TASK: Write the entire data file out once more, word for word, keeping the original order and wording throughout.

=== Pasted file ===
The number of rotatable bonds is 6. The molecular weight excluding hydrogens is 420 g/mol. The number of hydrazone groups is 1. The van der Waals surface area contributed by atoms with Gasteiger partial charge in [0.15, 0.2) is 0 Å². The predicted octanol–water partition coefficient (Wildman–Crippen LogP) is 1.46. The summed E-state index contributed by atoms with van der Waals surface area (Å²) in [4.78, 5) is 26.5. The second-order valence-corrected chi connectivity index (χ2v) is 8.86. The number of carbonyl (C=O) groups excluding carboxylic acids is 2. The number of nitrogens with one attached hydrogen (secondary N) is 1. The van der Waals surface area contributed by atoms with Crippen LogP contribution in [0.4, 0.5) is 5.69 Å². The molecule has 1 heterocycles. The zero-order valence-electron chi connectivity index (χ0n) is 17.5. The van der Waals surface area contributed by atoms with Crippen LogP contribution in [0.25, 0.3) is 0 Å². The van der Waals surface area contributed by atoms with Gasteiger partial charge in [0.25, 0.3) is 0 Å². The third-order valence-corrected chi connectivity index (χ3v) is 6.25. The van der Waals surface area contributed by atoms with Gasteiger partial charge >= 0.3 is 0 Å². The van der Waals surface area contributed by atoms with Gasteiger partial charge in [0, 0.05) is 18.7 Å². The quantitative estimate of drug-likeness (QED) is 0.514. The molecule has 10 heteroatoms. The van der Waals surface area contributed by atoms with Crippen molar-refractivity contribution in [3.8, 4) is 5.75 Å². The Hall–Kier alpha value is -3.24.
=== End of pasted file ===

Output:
The number of rotatable bonds is 6. The molecular weight excluding hydrogens is 420 g/mol. The number of hydrazone groups is 1. The van der Waals surface area contributed by atoms with Gasteiger partial charge in [0.15, 0.2) is 0 Å². The predicted octanol–water partition coefficient (Wildman–Crippen LogP) is 1.46. The summed E-state index contributed by atoms with van der Waals surface area (Å²) in [4.78, 5) is 26.5. The second-order valence-corrected chi connectivity index (χ2v) is 8.86. The number of carbonyl (C=O) groups excluding carboxylic acids is 2. The number of nitrogens with one attached hydrogen (secondary N) is 1. The van der Waals surface area contributed by atoms with Crippen LogP contribution in [0.4, 0.5) is 5.69 Å². The molecule has 1 heterocycles. The zero-order valence-electron chi connectivity index (χ0n) is 17.5. The van der Waals surface area contributed by atoms with Crippen LogP contribution in [0.25, 0.3) is 0 Å². The van der Waals surface area contributed by atoms with Gasteiger partial charge in [0.25, 0.3) is 0 Å². The third-order valence-corrected chi connectivity index (χ3v) is 6.25. The van der Waals surface area contributed by atoms with Gasteiger partial charge >= 0.3 is 0 Å². The van der Waals surface area contributed by atoms with Gasteiger partial charge in [0, 0.05) is 18.7 Å². The quantitative estimate of drug-likeness (QED) is 0.514. The molecule has 10 heteroatoms. The van der Waals surface area contributed by atoms with Crippen molar-refractivity contribution in [3.8, 4) is 5.75 Å². The Hall–Kier alpha value is -3.24.